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Overlooking the Bills?

Posted by Chris Brown on June 17, 2014 – 1:17 pm

Yes, New England has dominated the AFC East for more than a decade, and the other teams are doing their darnedest to threaten the Patriots perch atop the division. Some believe the Bills are being overlooked as a potential threat to unseat the Pats.

NFL Network’s Shawne Merriman is bullish on the Bills chances of ending their playoff drought as is NFL.com’s Marc Sessler. Here was the key part of Sessler’s assessment.

The quarterback position is a fair concern, but I view the Bills as a sneaky playoff contender because of a remaining roster stuffed with talent.

With an impressive cast of difference-makers up front, Buffalo’s defense is coming off a season that saw the team notch a franchise-record 57 sacks. With Mario Williams, Marcell Dareus and Kiko Alonso in the fold, this sneaky front seven is among the best in the conference.

On offense, one of the NFL’s deepest backfields is complemented by a cast of wide receivers. Rookie Sammy Watkins looms as a No. 1 option on the perimeter — a legitimate deep threat whom NFL Media’s Bucky Brooks believes could see at least six to eight touches per game.


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Projection for Watkins 2014 season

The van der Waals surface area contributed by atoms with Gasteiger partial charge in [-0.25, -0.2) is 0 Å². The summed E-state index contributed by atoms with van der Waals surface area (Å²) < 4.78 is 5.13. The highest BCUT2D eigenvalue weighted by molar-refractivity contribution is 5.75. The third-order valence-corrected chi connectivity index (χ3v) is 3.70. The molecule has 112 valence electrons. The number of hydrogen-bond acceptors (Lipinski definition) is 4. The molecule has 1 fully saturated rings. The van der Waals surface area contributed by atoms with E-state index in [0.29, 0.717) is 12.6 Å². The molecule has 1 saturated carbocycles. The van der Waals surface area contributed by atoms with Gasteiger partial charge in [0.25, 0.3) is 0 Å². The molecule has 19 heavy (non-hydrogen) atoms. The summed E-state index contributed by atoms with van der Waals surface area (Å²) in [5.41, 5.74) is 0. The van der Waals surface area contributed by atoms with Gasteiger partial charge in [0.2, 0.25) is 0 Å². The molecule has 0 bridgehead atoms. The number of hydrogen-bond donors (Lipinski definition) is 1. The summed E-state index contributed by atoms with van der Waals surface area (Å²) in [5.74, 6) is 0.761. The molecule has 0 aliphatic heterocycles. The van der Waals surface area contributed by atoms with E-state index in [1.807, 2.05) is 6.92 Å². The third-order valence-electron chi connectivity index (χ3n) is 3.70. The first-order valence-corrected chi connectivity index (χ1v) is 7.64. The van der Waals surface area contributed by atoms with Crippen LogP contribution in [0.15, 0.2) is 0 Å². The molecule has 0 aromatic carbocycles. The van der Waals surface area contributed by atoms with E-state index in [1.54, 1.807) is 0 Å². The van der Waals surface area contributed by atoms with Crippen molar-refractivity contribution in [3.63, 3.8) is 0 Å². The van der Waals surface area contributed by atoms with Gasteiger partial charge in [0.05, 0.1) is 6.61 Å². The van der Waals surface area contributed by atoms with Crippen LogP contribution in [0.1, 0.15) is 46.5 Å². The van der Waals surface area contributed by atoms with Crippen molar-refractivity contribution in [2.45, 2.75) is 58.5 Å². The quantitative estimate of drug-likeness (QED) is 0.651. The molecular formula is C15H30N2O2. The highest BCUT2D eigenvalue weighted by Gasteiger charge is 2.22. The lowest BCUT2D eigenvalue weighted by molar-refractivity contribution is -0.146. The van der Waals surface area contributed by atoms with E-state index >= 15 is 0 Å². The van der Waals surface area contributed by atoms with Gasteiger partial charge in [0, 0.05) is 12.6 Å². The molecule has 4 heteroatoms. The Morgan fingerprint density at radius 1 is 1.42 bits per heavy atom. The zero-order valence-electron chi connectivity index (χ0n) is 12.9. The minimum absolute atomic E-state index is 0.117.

Posted by Chris Brown on June 11, 2014 – 9:15 am

NFL.com’s Bucky Brooks has put together a projected season stat line for Bills top pick Sammy Watkins along with a handful of other top rookie prospects for the 2014 season.

Brooks believes Watkins can be a dynamic weapon for Buffalo. He’s just not sure when it will all kick in for the Clemson product. Here’s his prediction.

Sammy Watkins, WR, Buffalo Bills

Best-case scenario: The Bills are counting on Watkins to add juice to the passing game as the No. 1 option on the perimeter. The 6-foot-1, 205-pound speedster is a dynamic catch-and-run playmaker who also excels as a deep threat on the outside. With the Bills increasing the pace and tempo of their attack this season, Watkins will get plenty of touches on quick throws, bubble screens and deep shots designed to take advantage of a fatigued defense. With an offense looking for more explosive plays in the passing game, Buffalo should work to get Watkins at least six to eight touches per game.